OmniGraffle isn’t just for creating flow charts and diagrams; it’s a full-blown illustration app. With a little practice, you can quickly master drawing complex shapes in OmniGraffle. And once you have those beautiful things on your Canvas, you can use the Inspectors to style objects to your liking.

Before going any further, there are some basic things that you need to know to better work with Bézier curves in OmniGraffle.

Bézier Basics

Bézier curves introduce an entirely different lingo that you might not be familiar with, so we thought it best to introduce you to these concepts. Essentially, there are three bits to a Bézier curve: the Path, a Vector Point, and the curve’s Control Handles. Let’s take a closer look at these...

The Path
The Bézier curve itself is commonly referred to as the “path”. This is the bendy, curvy line which is made up of one or many Bézier curves.
Vector Points
The point on a line that acts as the center for a Bézier curve is known as the vector point. Vector points appear as blue squares (or diamonds, depending on the angle of the curve).
A triangle shape with highlights pointing to the three control points on the path of the shape.

If the shape you are working on has a vector point that’s wedged behind one of the eight handles on the shape’s bounding box, there’s a little trick to getting at it.

Zooming in on a vector point that's hidden behind a bounding box handle

As you can see in the previous sequence of zoomed images, the vector point that you need to interact with is there—it’s just tucked behind the bounding box handle—so how do you get to it?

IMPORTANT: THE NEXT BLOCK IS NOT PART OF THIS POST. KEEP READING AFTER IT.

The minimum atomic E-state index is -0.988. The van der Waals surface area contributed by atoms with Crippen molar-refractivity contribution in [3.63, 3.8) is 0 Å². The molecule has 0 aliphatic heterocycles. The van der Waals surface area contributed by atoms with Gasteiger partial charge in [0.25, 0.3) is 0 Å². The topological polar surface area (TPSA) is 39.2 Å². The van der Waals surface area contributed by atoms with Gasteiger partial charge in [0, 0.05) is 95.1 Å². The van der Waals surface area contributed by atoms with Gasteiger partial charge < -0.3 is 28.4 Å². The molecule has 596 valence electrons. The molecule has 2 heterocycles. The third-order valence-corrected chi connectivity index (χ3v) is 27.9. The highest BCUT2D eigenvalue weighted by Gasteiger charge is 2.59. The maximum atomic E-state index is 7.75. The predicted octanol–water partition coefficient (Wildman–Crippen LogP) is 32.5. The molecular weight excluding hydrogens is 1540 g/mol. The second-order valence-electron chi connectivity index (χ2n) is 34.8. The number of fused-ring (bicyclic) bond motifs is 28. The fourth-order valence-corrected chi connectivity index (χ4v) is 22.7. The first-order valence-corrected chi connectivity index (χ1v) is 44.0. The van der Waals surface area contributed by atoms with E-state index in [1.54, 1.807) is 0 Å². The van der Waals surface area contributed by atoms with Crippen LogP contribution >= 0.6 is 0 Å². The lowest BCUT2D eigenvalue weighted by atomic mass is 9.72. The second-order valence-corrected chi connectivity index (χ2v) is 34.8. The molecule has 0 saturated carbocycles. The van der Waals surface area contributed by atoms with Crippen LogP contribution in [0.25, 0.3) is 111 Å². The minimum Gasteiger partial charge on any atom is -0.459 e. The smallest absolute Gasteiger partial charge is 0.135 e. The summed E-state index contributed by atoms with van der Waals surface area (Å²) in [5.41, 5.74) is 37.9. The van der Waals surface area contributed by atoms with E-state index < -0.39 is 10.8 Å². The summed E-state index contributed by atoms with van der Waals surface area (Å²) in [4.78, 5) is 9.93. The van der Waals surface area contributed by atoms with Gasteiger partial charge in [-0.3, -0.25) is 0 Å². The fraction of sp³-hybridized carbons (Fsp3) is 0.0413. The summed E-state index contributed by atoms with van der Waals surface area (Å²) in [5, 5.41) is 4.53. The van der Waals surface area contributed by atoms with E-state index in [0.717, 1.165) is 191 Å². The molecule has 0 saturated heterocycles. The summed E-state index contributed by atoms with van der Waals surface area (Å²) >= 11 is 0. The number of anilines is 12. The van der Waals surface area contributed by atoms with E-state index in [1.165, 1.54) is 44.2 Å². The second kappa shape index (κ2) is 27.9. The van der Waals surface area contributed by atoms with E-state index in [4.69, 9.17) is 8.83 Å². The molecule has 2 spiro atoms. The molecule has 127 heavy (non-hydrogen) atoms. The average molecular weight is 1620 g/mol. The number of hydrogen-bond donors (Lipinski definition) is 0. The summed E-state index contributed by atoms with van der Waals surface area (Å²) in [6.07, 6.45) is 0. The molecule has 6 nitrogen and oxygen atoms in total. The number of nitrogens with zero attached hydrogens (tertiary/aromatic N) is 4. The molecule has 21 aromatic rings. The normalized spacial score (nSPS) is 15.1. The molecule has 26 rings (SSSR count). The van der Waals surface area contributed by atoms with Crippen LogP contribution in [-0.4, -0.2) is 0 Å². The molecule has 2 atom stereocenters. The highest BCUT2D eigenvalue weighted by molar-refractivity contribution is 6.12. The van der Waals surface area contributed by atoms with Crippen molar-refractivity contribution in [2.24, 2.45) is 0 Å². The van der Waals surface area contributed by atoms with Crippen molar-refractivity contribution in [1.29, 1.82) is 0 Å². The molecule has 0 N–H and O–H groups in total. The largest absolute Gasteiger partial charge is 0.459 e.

The secret is to hold down the Option and Command keys, and then single-click on the vector point. This selects the vector point so you can work on the shape without the bounding box handles getting in your way. Watch the following clip to see how this works:

To add a vector point to a path, double-click the path to add that point. To remove a vector point from a path, click to select the vector point, and then press Delete.

You can add as many vector points as you’d like to a path (as long as all of them fit, of course).

Control Handles
To create the Bézier curve, each vector point has a pair of red Control Handles that extend outward from the vector point. When you have a joint, where two straight paths meet at a vector point, that you want to convert to a Bézier curve, do one of the following:
  • When you Command-Click-Drag, opposing Control Handles extend from each side of the vector point.
  • When you Option-Command-Click-Drag, only one Control Handle extends from the vector point in the direction you drag the mouse. This creates an obtuse curve. If you later decide that you want the other control handle to complete the curve, press Option-Command and then click the vector point and drag in the opposite direction from the existing control handle.